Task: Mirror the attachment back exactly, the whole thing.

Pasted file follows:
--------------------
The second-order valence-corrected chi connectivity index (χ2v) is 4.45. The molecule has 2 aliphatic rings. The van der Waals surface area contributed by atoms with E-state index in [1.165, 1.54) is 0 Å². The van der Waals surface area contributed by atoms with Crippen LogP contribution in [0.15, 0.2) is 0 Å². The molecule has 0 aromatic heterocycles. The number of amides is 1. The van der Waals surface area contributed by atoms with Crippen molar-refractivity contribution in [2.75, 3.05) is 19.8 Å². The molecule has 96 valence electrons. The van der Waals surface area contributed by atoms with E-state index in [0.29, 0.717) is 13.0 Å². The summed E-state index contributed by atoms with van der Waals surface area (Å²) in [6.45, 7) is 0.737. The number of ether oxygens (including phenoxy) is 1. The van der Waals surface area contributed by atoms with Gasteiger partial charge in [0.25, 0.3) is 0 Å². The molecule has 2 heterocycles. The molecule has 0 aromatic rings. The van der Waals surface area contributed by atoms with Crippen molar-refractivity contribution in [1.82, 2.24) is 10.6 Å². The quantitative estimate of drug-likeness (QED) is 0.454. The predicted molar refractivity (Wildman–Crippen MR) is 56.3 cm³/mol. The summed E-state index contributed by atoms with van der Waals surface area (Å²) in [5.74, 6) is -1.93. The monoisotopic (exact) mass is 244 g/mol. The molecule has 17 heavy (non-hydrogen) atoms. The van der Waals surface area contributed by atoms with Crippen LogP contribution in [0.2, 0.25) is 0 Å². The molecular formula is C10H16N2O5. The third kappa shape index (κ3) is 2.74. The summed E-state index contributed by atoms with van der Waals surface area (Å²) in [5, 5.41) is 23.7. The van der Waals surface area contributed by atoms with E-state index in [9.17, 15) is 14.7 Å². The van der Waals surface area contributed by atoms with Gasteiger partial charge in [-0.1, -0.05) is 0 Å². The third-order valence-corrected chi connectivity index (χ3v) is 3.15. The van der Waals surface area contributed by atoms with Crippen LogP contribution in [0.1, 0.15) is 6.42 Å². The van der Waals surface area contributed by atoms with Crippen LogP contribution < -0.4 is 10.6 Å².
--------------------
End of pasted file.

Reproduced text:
The second-order valence-corrected chi connectivity index (χ2v) is 4.45. The molecule has 2 aliphatic rings. The van der Waals surface area contributed by atoms with E-state index in [1.165, 1.54) is 0 Å². The van der Waals surface area contributed by atoms with Crippen LogP contribution in [0.15, 0.2) is 0 Å². The molecule has 0 aromatic heterocycles. The number of amides is 1. The van der Waals surface area contributed by atoms with Crippen molar-refractivity contribution in [2.75, 3.05) is 19.8 Å². The molecule has 96 valence electrons. The van der Waals surface area contributed by atoms with E-state index in [0.29, 0.717) is 13.0 Å². The summed E-state index contributed by atoms with van der Waals surface area (Å²) in [6.45, 7) is 0.737. The number of ether oxygens (including phenoxy) is 1. The van der Waals surface area contributed by atoms with Gasteiger partial charge in [0.25, 0.3) is 0 Å². The molecule has 2 heterocycles. The molecule has 0 aromatic rings. The van der Waals surface area contributed by atoms with Crippen molar-refractivity contribution in [1.82, 2.24) is 10.6 Å². The quantitative estimate of drug-likeness (QED) is 0.454. The predicted molar refractivity (Wildman–Crippen MR) is 56.3 cm³/mol. The summed E-state index contributed by atoms with van der Waals surface area (Å²) in [5.74, 6) is -1.93. The monoisotopic (exact) mass is 244 g/mol. The molecule has 17 heavy (non-hydrogen) atoms. The van der Waals surface area contributed by atoms with Crippen LogP contribution in [0.2, 0.25) is 0 Å². The molecular formula is C10H16N2O5. The third kappa shape index (κ3) is 2.74. The summed E-state index contributed by atoms with van der Waals surface area (Å²) in [5, 5.41) is 23.7. The van der Waals surface area contributed by atoms with E-state index in [9.17, 15) is 14.7 Å². The van der Waals surface area contributed by atoms with Gasteiger partial charge in [-0.1, -0.05) is 0 Å². The third-order valence-corrected chi connectivity index (χ3v) is 3.15. The van der Waals surface area contributed by atoms with Crippen LogP contribution in [0.1, 0.15) is 6.42 Å². The van der Waals surface area contributed by atoms with Crippen LogP contribution < -0.4 is 10.6 Å².